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The Phillies Nation Top 100: #7 Grover Cleveland Alexander

Posted by Ian Riccaboni, Fri, February 21, 2014 06:15 PM | Comments: 6
Features, History, Phillies Nation Top 100 - 2014

The Phillies Nation Top 100 continues today with #7. Our mission is to assess the Top 100 Phillies players of all time using impact to the Phillies, individual achievement, team achievement, traditional stats, and analytics as our criteria. The list was compiled by Ian Riccaboni and Pat Gallen with input from the rest of the Phillies Nation staff. 

From this point forward, each weekday, we will reveal two Phillies from the PN Top 100 in separate posts. To view the players listed thus far, please click here. To view the 2008 iteration of the list of Greatest Phillies of All Time as compiled by Tim Malcolm, please click here.

Please check back Monday morning for #6.

#7 – Grover Cleveland Alexander

Years: 1911-1917, 1930

190-91, 2.18 ERA, 1.075 WHIP in 2513.2 IP

Previous Rank: 5 (-2)

fWAR Phillies Rank: 3rd among pitchers, 8th among Phillies

First Phillie to be elected to Baseball Hall of Fame (1938)

Signature Accomplishment: Led the NL in Wins Five Seasons, ERA three times, Ks five times, IP six times, CG five times, SO four times, and WHIP twice

Oddball Fact: Was the only Phillies pitcher to have a win in the World Series for 65 years (1915 to 1980, Bob Walk)

Last Phillies Pitcher to win 30+ games (30, 1917) in a season

Won Pitching Triple-Crown as a Phillie from 1915 through 1917

The 6’1″ right-handed pitcher from Elba, NE nicknamed “Old Pete” was born Grover Cleveland Alexander on February 26, 1887, directly in the middle of President Grover Cleveland’s first of two non-consecutive terms. Like President Cleveland having two non-consecutive terms as president, Alexander would have two non-consecutive runs for as a Phillie. And like President Cleveland, Alexander’s first term was a lot more well received than his second.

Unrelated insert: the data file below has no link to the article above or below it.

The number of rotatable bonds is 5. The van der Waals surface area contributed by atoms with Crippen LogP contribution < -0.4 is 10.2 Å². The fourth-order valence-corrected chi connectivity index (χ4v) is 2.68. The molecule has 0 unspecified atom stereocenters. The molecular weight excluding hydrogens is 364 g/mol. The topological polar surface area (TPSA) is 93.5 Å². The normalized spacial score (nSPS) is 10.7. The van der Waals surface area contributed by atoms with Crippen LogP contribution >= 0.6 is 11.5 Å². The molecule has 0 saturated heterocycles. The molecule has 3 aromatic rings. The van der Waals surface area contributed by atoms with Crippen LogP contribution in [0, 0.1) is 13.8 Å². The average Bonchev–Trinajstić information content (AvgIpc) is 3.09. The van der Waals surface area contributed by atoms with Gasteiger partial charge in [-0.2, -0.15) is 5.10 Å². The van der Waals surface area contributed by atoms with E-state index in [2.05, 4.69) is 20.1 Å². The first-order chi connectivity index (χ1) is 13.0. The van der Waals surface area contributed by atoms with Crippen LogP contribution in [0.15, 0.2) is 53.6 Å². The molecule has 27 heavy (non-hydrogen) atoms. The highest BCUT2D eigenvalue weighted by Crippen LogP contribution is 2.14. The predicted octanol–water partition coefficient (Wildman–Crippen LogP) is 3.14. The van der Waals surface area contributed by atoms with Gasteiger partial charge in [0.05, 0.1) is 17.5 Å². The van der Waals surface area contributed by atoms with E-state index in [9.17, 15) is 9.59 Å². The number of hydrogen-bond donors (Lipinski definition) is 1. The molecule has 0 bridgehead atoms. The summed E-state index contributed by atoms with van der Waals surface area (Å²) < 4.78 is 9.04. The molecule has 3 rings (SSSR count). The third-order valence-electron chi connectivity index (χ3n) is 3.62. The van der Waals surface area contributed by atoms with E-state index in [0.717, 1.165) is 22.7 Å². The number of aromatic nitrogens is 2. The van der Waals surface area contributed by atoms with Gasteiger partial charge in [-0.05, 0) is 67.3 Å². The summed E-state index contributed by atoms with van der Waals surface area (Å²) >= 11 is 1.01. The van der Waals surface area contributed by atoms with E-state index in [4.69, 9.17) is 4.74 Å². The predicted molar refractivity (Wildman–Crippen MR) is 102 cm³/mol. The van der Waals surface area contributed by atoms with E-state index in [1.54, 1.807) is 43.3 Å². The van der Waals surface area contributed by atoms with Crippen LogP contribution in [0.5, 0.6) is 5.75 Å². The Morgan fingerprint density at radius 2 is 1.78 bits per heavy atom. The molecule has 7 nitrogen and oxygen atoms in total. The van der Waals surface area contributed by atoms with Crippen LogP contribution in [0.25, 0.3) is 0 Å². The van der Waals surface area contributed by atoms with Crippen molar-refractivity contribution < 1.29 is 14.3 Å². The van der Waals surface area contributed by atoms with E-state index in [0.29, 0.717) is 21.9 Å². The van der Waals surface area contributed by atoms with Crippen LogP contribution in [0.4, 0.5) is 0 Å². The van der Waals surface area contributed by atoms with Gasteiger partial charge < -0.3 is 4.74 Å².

Alexander had one of the all-time historic rookie campaigns, bursting on the scene like a flash of lightning. Alexander would set the modern, rookie record with an NL-leading 28 wins and threw 31 complete games. Alexander would be dominant in every sense of the word in his seven-year tenure with the Phillies: Alexander led the NL in Wins in five seasons, ERA three times, Ks five times, IP six times, CG five times, SO four times, and WHIP twice. Among his contemporaries, Alexander was neck and neck with Walter Johnson for the title of best pitcher in the Major Leagues and was clearly the National League’s finest.

From 1911 through 1917, Alexander led the National League in wins with 190, appearances, games started, IP, complete games, shutouts, and strikeouts by over 400 more than the next closest pitcher. Despite Alexander’s clear individual success, the Phillies would merely flirt with .500 (.516%) from 1911 through 1914. Alexander, however, would get even better for 1915, starting his string of three-straight NL Pitching Triple-Crowns with the Phillies en route to a 90-win season and the NL Pennant.

Alexander would win Game 1 for the Phillies, the only World Series game the Phillies would win for nearly 65 years. Alexander would lose a 2-1 pitcher’s duel to Dutch Leonard of the Red Sox in Game 3 and the Phillies would not see World Series baseball for another 35 years.

Alexander was traded from Philadelphia to the Chicago Cubs in what is the worst trade in Phillies, and perhaps Philadelphia sports, history. The Phillies received Pickles Dillhoefer and Mike Prendergrast for the 1918 campaign for Alexander. Dillhoefer was a light-hitting catcher who saw 13 PA with the Phillies in 1918 before being trade to St. Louis. Prendergrast was a Federal League standout that started just 31 games total for the Phillies in 1918 and 1919. Alexander would slow down a bit in Chicago, reeling off 128 wins in nine years with a 2.84 ERA before picking up 55 more with the Cardinals in four more seasons. “Old Pete” was 43 years old when he returned to the Phillies through a December 11, 1929 deal and would go 0-3 with a 9.14 ERA before hanging it up.

“Old Pete” was elected to the Baseball Hall of Fame in 1938 and is enshrined as a Phillie. Alexander wound up winning 373 games total, good for third all-time, ranks 15th in baseball history by Baseball Reference’s version of Wins Above Replacement-Level and fourth among pitchers. Alexander’s stretch wasn’t super long and didn’t result in a title but it was one of the most dominant in baseball history. Because Alexander did not wear a number during his playing days, the Phillies have instead retired an English-script P in his honor. Alexander was elected on to the Phillies Wall of Fame in 1981 as part of the third class of inductees.